Newcastle Could Spend Up to 200m on Transfers Without Facing FFP Sanctions

What do Newcastle United and your aunt who just won £400 on a scratch card have in common?


They're both set to come into a bit of money, and will probably spend it recklessly.


If you haven't heard, the Magpies - pending Premier League clearance - are about to be released from the clutches of Mike Ashley, and taken over controversially by the Saudi Arabian Public Investment Fund. Though there are still some hurdles to overcome...


Their prospective new owners are just a little bit ambitious. However, while they have been linked with Gareth Bale and Philippe Coutinho among an extensive list of unlikely transfer targets, there have been some dissenting voices who have suggested they will be unable to spend so lucratively while keeping within FIFA's notorious Financial Fair Play regulations.


The Shields Gazette believe they have debunked any such claims, however, as university lecturer and Price of Football author Kieran Maguire - not an expert, according to his Twitter bio - says their thrifty spending in previous windows means they have a cushion to go big under their potential new leaders.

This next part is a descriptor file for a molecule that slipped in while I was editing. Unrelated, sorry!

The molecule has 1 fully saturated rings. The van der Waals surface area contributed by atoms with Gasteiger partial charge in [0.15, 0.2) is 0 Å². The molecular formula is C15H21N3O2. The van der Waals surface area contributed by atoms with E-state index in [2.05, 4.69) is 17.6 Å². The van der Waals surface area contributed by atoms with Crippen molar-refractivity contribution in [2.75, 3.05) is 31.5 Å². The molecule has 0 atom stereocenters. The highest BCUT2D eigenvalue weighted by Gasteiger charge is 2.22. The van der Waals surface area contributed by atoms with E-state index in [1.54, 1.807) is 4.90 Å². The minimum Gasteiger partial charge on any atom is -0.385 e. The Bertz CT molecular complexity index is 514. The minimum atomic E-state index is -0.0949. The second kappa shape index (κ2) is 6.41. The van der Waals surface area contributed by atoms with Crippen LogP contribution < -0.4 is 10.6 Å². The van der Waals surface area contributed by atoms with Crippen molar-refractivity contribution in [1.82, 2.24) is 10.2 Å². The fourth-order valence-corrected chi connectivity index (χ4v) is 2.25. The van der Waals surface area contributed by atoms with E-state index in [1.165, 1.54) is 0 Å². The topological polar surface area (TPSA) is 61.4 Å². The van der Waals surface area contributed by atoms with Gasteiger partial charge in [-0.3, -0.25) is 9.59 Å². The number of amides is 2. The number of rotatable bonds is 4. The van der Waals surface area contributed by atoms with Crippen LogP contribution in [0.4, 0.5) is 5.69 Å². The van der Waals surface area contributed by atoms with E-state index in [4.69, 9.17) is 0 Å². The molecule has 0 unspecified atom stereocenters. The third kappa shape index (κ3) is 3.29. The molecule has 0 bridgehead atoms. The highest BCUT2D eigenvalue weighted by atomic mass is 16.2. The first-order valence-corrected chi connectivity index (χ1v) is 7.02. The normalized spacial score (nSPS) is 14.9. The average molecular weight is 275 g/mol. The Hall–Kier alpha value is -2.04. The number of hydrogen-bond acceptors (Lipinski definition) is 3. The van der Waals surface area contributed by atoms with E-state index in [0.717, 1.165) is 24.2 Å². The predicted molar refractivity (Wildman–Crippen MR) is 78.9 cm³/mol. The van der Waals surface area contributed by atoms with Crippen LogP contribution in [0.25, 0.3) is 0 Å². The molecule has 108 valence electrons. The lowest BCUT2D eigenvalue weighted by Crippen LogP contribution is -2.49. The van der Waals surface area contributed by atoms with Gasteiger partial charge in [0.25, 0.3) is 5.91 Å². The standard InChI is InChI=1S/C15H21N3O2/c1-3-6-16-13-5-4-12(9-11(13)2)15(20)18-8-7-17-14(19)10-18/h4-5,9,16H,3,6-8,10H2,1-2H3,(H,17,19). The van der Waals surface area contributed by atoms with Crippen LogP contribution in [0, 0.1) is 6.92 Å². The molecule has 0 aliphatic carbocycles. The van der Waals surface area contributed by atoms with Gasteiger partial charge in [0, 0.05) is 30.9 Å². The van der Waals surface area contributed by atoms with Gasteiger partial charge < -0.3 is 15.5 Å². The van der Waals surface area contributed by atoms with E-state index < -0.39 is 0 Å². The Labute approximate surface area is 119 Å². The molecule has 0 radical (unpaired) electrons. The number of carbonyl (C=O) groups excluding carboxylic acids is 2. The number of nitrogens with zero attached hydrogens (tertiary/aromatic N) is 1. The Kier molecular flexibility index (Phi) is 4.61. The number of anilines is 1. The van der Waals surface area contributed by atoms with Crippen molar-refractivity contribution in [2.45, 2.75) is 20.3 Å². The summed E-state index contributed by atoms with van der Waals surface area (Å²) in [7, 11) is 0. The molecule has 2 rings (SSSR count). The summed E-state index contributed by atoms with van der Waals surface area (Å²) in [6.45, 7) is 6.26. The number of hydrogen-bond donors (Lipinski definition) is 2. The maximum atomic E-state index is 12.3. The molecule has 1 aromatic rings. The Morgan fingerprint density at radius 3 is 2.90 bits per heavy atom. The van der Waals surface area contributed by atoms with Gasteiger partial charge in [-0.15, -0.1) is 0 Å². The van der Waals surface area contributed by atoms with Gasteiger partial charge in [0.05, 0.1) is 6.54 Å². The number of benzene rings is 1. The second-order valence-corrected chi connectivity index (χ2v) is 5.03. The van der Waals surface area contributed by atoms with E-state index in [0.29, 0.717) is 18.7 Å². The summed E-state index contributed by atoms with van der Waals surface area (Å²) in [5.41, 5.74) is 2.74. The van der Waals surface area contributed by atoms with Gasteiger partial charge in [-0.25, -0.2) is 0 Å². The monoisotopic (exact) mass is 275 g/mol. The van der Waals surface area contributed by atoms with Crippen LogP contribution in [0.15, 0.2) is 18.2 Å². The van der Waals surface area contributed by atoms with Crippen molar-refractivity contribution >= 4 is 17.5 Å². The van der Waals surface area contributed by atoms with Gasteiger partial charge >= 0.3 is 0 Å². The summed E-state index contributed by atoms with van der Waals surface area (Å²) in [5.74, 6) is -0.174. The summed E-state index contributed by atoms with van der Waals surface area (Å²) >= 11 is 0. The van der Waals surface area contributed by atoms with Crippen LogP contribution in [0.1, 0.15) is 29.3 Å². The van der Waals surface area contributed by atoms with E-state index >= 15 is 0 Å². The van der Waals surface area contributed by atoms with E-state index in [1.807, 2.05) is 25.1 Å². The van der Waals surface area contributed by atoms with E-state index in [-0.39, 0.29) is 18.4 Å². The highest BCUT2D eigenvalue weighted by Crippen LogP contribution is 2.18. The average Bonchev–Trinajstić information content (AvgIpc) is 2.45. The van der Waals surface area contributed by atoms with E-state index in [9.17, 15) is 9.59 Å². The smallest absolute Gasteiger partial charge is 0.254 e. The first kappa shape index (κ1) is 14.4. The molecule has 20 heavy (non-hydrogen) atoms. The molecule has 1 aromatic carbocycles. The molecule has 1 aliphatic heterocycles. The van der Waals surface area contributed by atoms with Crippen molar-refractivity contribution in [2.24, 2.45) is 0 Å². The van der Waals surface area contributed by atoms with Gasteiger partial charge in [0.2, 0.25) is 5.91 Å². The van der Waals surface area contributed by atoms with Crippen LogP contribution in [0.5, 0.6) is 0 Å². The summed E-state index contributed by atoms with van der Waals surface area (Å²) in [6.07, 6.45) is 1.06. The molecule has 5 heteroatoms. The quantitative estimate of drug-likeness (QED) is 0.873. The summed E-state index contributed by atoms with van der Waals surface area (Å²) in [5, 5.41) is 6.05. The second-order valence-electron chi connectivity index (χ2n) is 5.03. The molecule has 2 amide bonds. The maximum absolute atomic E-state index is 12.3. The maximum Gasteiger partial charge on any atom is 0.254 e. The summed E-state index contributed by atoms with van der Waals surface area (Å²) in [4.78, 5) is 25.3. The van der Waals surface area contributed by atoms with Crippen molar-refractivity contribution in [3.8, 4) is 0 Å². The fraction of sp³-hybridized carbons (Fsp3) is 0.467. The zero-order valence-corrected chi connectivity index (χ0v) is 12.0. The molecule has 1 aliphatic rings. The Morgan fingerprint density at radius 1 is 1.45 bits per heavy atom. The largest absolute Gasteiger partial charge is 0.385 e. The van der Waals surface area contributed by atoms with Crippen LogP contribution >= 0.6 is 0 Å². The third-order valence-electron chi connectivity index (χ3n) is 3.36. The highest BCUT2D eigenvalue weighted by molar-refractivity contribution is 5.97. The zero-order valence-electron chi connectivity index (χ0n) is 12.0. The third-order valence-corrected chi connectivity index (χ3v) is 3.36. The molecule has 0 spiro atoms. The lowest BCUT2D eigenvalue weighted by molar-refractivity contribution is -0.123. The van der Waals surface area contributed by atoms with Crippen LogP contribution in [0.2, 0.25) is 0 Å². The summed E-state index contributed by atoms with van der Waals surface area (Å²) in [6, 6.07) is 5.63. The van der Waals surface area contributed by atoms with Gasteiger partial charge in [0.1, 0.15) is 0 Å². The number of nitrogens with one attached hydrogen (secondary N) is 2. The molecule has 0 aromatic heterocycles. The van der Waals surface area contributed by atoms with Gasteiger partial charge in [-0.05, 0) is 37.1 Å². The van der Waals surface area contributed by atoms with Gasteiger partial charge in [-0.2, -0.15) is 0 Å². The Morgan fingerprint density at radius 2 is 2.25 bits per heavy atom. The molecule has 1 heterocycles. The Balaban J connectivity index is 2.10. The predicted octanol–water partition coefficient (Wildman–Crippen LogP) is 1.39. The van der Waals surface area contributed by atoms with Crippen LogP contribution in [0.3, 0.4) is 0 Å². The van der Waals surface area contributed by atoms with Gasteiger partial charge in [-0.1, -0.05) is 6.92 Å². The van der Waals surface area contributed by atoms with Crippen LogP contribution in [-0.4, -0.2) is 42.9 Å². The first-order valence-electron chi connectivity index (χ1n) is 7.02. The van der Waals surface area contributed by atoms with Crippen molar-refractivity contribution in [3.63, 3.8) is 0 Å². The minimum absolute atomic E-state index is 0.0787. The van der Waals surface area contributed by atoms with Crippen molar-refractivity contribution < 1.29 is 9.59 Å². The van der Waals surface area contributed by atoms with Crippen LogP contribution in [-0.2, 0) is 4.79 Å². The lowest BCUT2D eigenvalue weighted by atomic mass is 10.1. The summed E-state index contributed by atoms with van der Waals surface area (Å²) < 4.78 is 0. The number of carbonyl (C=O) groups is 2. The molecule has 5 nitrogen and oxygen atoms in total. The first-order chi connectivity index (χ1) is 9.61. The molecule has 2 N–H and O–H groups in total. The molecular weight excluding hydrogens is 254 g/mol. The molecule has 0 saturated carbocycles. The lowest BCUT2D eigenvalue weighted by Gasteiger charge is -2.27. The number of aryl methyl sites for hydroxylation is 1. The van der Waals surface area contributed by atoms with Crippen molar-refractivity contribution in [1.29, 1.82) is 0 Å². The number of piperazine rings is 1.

“I’ve crunched the numbers and NUFC have an FFP profit of around £82m over the past two seasons to the end of 2018/19. The allowable loss is £105million over a three-year period," Maguire is quoted as saying.


“Assuming the new owners sign players on four-year deals, they could spend anywhere between £150-200m in one window or a season and still stay within the Premier League limit.


"There is little love towards Mike Ashley – and rightly so – but he’s leaving a financial legacy that is attractive to any rich successor.”


Wouldn't it just be ironic if the stingy spending of Ashley - so fervently criticised by the Magpies fanbase - ended up being the very thing that facilitates the signing of Ousmane Dembele or something equally stupid?


It probably won't be, but it's worth a thought.



For more from Robbie Copeland, follow him on Twitter!



Source : 90min